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Tech Titans Oracle, Red Hat and Google To Help Fix Healthcare.gov

Frojack123 Re:Answer: No. (404 comments)

Yes, because it's likely they'll have to put as much effort into fixing it as the original designers, if not more.

Lets hope so.
Or lets hope they have the common sense to start over.

about a year ago
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Tech Titans Oracle, Red Hat and Google To Help Fix Healthcare.gov

Frojack123 Re:Answer: No. (404 comments)

The last time I had to "re-architect" an existing website, I ended up putting in roughly twice the amount of time as the original "architects" (and I use that word very very loosely). Believe me, there's a lot of shit out there that will require a lot more effort to fix than originally went into building it.

Good thing they brought a "lot more effort" to bear then.
Not only more, but higher quality.

about a year ago
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Tech Titans Oracle, Red Hat and Google To Help Fix Healthcare.gov

Frojack123 Re:Answer: No. (404 comments)

True, But...

With Oracle doing JUST the database,
And Google and Redhat handling the server Cloud
and Google fixing the bugs in the existing code or rewriting large segments
it could conceivably get done in time, because it is just a software system with a web presence, not a baby.

Unlike a baby, you can LEGALLY dump the stillbirth into the trash and start over.

about a year ago
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David Craddock and Two Blizzard North Co-Founders Answer Your Questions (Video)

Frojack123 Re:My question (40 comments)

Both stories are hyping the same book, so the linkage may be to the author rather than to Blizzard.

about a year ago
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David Craddock and Two Blizzard North Co-Founders Answer Your Questions (Video)

Frojack123 Re:My question (40 comments)

Two Blizzard stories on same page.

When did Blizzard become a Dice Holdings company?

about a year ago
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Artificial Blood Made In Romania

Frojack123 Re:not flaming (232 comments)

They are of course free to do whatever they want on their bodies, with their own money.

Unfortunately, is most often the Children that are refused transfusions, and allowed to die for an otherwise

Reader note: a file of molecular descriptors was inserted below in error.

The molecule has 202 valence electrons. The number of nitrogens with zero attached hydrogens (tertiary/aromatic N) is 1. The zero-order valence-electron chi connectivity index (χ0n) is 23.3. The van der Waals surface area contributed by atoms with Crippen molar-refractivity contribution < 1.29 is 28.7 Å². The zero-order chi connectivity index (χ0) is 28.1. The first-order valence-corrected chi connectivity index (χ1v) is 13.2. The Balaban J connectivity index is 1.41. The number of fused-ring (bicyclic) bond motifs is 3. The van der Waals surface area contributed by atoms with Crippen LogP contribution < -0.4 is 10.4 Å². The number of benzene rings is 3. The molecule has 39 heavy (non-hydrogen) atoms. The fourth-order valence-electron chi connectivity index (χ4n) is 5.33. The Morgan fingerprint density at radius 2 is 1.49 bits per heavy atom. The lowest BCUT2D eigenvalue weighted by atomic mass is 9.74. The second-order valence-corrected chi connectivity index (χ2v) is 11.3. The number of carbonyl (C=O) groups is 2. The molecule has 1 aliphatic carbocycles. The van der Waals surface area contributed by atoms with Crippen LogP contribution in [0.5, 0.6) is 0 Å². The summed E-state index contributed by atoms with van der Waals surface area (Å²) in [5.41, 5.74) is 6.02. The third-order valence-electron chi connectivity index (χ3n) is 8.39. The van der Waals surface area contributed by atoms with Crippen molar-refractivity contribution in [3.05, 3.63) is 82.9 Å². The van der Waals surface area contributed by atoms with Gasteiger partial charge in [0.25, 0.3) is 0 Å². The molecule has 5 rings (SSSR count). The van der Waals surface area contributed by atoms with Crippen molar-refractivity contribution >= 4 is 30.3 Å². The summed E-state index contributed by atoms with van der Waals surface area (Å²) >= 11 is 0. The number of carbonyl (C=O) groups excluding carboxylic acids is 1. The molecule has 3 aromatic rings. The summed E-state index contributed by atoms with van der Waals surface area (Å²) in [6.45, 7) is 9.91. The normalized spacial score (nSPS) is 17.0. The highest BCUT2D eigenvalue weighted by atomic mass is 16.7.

survivable injury.

about a year ago
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Artificial Blood Made In Romania

Frojack123 Re:9 out of 10 vampires prefer real blood though (232 comments)

This might actually be a solution for the crazy Jehovah's Witnesses in the US that will watch their injured child die rather than allow a transfusion.
(Although I hate to see good science enabling bad religion.)

about a year ago
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Artificial Blood Made In Romania

Frojack123 Re:Makes sense (232 comments)

Yes but does the blood taste of chicken

Alas, no. More like sea worm.

And you would know this HOW?

about a year ago
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Universal Flu Vaccine "Blueprint" Discovered

Frojack123 Re:How quickly can you bury this? (100 comments)

Ask any big hospital in Seattle, Minneapolis, Chicago.
Phantoms in the Snow was a political ass covering. Maybe you missed this disclaimer:

The authors acknowledge financial support from the Canadian Institutes of Health Research (formerly the Medical Research Council of Canada) for this research.

The southward pilgrimage is rampant and shows little sign getting any smaller. In spite of the Obama administration trying to hide these facts, they become more clear every year.

http://digitaljournal.com/article/328561
http://www.medicaltourismmag.com/article/canadians-seeking-healthcare-abroad-why-and-how-many-.html
http://dailycaller.com/2012/07/11/report-thousands-fled-canada-for-health-care-in-2011/
http://dailycaller.com/2013/07/08/report-thousands-fled-canadian-health-system-in-2012/